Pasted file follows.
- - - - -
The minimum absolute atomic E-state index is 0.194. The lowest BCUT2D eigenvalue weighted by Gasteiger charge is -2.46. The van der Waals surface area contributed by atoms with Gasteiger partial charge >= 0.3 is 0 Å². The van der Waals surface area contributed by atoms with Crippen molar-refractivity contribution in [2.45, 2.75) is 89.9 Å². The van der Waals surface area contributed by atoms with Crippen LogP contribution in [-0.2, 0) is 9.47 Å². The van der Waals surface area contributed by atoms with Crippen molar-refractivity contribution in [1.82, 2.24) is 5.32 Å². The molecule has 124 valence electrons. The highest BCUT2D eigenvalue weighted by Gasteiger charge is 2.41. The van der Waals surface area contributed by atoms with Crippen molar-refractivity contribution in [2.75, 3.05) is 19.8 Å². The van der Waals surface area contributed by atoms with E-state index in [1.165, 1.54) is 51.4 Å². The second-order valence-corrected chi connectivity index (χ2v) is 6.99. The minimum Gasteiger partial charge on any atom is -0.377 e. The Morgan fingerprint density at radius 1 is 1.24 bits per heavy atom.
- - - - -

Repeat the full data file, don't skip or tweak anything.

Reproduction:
The minimum absolute atomic E-state index is 0.194. The lowest BCUT2D eigenvalue weighted by Gasteiger charge is -2.46. The van der Waals surface area contributed by atoms with Gasteiger partial charge >= 0.3 is 0 Å². The van der Waals surface area contributed by atoms with Crippen molar-refractivity contribution in [2.45, 2.75) is 89.9 Å². The van der Waals surface area contributed by atoms with Crippen LogP contribution in [-0.2, 0) is 9.47 Å². The van der Waals surface area contributed by atoms with Crippen molar-refractivity contribution in [1.82, 2.24) is 5.32 Å². The molecule has 124 valence electrons. The highest BCUT2D eigenvalue weighted by Gasteiger charge is 2.41. The van der Waals surface area contributed by atoms with Crippen molar-refractivity contribution in [2.75, 3.05) is 19.8 Å². The van der Waals surface area contributed by atoms with E-state index in [1.165, 1.54) is 51.4 Å². The second-order valence-corrected chi connectivity index (χ2v) is 6.99. The minimum Gasteiger partial charge on any atom is -0.377 e. The Morgan fingerprint density at radius 1 is 1.24 bits per heavy atom.